We had previously shown that generalized hAR-expressing mice had worse cardiac function and injury after ischemia due to increased ROS generation and increased apoptosis. [4], [21] To determine if cardiomyocyte hAR mediates ischemia-reperfusion injury, we subjected 3 month-old WT, hAR, and hAR mice-treated with an AR inhibitor (ARI) zopolrestat to LAD occlusion followed by reperfusion. Histologic assessment of heart injury evaluated by TTC staining (Figure 2A–C) revealed that the infarcted area was greater in hAR hearts compared to WT (Figure 2C). Risk area (% of total area) remained equivalent in all groups at about ∼50% (Figure 2D). Infarct area was significantly greater in hAR mice hearts compared to those in WT mice (43.2±3.6% in hAR vs. 31.4±2.7% in WT, p<0.05). Treatment of hAR mice with zopolrestat reduced infarct area compared to those observed in hAR mice (26.7±3.2% in hAR+ARI vs. 43.2±3.6% in hAR, p<0.05). Though the ARI treated hAR mice had less infarct area than untreated WT mice, the data did not reach statistical significance. Heart rates were not altered in different groups of mice studied. FS% was worse in hAR vs. WT mice (Figure 2E) and again ARI treatment of hAR transgenic mice improved functional recovery. LAD ligation/reperfusion in hAR mice was associated with decreased mRNA levels of AOX (p<0.05), PDK4 (, p<0.05) and PPARα (, p<0.05), but not CPT1 (Figure 2F). These data are indicative of hAR linked downregulation of metabolic genes as a key contributor of increased ischemia-reperfusion injury.

Figure 2. Impact of myocardial infarction in MHC-hAR mice.

Hearts were retrieved after LAD ligation followed by 48 hrs of reperfusion and subjected to TTC staining (A–C) for the analysis of infarcted area (D) and total risk area in the myocardium (E) were determined in the following groups of 3 months old mice: Control Wild type littermates, MHC-hAR, MHC-hAR treated with ARI. (F) Measurements of cardiac function using echocardiography were performed prior (Pre) and post LAD ligation. Changes in %fractional shortening (FS) are reported for each group of mice studied. N = 6–8 mice per group. Changes in cardiac FA gene expression in MHC-hAR and littermate controls are presented in G. Caspase 3 activities, presented as % of control, are shown for hearts at the end of reperfusion period (H). Measurements of hydrogen peroxide released from the isolated mitochondria obtained from MHC-hAR and littermate controls are shown in I.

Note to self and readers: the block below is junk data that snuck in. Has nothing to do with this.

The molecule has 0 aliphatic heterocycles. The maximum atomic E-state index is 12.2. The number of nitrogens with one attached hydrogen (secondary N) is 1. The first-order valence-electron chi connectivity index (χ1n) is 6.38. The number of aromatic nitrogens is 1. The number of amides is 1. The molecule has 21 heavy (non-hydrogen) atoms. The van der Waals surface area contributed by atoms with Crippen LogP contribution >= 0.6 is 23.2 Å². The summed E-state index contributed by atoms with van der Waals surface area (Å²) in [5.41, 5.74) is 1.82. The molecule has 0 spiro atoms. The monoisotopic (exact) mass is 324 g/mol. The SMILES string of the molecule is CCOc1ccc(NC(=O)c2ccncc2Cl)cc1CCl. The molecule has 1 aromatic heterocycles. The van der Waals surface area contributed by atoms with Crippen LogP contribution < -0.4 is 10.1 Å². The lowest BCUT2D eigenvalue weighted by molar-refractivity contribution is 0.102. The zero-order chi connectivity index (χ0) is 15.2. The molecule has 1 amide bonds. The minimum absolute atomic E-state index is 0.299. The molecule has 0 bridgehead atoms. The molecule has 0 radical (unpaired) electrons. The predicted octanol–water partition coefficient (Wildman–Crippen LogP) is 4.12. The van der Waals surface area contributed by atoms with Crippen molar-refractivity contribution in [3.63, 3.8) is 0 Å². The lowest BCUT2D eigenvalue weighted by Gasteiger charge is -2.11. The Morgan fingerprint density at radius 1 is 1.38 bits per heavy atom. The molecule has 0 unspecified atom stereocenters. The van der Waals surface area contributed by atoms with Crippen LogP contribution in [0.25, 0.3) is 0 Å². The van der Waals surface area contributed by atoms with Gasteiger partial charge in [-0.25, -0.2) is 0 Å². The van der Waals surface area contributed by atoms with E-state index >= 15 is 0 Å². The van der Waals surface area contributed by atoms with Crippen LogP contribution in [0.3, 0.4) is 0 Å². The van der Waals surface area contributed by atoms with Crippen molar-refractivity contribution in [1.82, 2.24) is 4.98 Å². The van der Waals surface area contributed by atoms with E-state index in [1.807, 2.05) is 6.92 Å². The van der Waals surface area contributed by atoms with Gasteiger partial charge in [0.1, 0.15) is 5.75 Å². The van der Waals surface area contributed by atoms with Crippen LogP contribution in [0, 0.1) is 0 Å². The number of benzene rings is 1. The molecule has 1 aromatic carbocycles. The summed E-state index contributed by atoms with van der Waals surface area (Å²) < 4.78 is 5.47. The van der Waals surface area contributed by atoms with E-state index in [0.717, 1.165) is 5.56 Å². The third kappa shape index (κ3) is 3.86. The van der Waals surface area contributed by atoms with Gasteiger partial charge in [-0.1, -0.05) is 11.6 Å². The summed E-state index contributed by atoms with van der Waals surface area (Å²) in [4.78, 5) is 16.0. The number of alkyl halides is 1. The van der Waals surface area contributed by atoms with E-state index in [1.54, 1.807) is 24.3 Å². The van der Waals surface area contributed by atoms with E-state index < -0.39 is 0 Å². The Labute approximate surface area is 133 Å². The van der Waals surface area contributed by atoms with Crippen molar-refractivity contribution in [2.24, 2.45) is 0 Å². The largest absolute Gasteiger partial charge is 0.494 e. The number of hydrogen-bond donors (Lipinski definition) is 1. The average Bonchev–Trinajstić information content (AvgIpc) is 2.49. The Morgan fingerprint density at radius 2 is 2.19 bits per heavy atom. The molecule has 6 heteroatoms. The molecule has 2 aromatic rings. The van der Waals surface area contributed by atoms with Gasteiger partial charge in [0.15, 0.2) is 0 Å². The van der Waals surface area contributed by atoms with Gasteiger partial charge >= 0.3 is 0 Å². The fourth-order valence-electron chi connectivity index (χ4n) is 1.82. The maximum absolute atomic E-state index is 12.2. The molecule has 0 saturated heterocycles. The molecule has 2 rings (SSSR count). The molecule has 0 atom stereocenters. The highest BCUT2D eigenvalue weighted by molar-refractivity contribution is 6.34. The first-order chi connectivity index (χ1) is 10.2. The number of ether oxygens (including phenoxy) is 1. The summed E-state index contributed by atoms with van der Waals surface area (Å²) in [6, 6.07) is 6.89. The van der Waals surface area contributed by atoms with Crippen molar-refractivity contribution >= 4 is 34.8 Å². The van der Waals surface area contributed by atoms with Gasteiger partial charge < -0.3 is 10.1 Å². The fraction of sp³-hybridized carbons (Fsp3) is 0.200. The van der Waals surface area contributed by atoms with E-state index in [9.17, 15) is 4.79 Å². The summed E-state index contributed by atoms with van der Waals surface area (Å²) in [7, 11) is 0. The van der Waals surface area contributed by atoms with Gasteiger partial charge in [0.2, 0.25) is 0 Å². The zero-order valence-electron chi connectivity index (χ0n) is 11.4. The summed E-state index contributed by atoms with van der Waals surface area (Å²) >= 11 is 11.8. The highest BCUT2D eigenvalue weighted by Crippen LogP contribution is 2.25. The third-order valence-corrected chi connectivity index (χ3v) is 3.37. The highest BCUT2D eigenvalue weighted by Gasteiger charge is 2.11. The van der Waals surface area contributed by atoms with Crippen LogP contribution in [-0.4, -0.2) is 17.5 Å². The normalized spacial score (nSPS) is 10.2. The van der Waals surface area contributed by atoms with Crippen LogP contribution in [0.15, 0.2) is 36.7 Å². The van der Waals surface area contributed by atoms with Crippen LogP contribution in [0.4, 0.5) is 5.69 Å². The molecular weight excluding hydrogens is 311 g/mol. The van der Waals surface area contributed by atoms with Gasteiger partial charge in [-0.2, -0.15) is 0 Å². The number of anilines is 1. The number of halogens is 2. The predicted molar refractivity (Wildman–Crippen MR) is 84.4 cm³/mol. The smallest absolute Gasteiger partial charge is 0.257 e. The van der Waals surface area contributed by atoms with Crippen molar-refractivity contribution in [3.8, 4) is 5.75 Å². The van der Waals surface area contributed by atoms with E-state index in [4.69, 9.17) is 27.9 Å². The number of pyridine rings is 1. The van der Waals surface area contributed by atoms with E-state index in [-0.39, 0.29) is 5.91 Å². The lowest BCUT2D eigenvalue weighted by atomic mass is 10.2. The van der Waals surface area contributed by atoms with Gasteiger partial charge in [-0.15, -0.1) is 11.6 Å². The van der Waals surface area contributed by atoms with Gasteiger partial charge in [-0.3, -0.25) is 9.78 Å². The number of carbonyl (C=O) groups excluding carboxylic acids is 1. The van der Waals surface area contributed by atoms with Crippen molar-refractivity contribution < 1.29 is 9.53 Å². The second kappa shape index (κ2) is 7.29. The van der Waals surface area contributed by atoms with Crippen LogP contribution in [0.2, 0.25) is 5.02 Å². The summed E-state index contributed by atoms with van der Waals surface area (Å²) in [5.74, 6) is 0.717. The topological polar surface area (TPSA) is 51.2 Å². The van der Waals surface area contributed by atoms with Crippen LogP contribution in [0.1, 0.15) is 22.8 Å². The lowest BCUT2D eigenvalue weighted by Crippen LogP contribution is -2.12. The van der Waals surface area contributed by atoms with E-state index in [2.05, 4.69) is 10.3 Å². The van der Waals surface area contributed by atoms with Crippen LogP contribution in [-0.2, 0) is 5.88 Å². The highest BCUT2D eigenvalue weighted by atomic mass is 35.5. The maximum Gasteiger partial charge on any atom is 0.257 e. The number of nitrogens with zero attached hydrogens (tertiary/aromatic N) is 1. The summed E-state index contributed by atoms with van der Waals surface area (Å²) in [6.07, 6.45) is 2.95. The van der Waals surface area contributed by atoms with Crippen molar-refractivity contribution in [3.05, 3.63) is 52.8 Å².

Anti-apoptotic gene Bcl-2 was significantly decreased (p<0.05), whereas proaopototic Bax was significantly increased (p<0.05) in hAR mice in comparison with WT mice (Figure 2G). Furthermore, proapoptotic caspase 3 activity was also significantly increased by LAD ligation/reperfusion in hAR mice (Figure 2 H). Mitochondria isolated from hAR mice hearts subjected to LAD ligation/reperfusion exhibited significantly greater generation of H2O2 (figure 2 I) than the mitochondria from littermate hearts. Inhibition with an ARI reduced mitochondrial H2O2 generation in hAR mice. These data indicate that increases in injury due to cardiomyocyte hAR are linked to changes in apoptotis and reactive oxygen species generation.

MHC-hAR mice develop heart dysfunction with aging

With age, hearts shift to greater glucose and reduced FA oxidation, [22], [23] a change similar to that which occurs during ischemia. To determine whether this change, which results in greater substrate for AR, leads to heart dysfunction echocardiography was performed every three months. Heart function was relatively normal in 3 month-old MHC-hAR mice (Figure S4). However, at 12-months of age MHC-hAR transgenic mice had slightly, but significantly, increased heart/body ratio, reduced %FS and increased LVDs (Figure 3 A–C). These changes in heart function were associated with a decrease in expression of AOX and CPT1 (Figure 3D). Thus, it is likely that, as had been reported in other models of heart failure, the MHC-hAR hearts reduced their use of FA.

Figure 3. Cardiac dysfunction and reduced FAO related mRNA expression with aging in MHC-hAR mice.

13 month old mice were used in these studies. (A) The heart to body weight ratio was increased in MHC-hAR mice (n = 9–12). (B and C) Echocardiographic measurements showed increased left ventricular systolic dimension and reduced fractional shortening with age in MHC-hAR mice. (D) MHC-hAR transgene altered cardiac FA and glucose oxidation gene expression in mice. FS, fractional shortening; LVDs, left ventricular end-systolic dimension. Data are shown as mean ± SD. *P<0.05, #P<0.01, and §P<0.001 versus littermate controls.

MHC-hAR expression leads to more severe heart dysfunction on the Ppara−/− background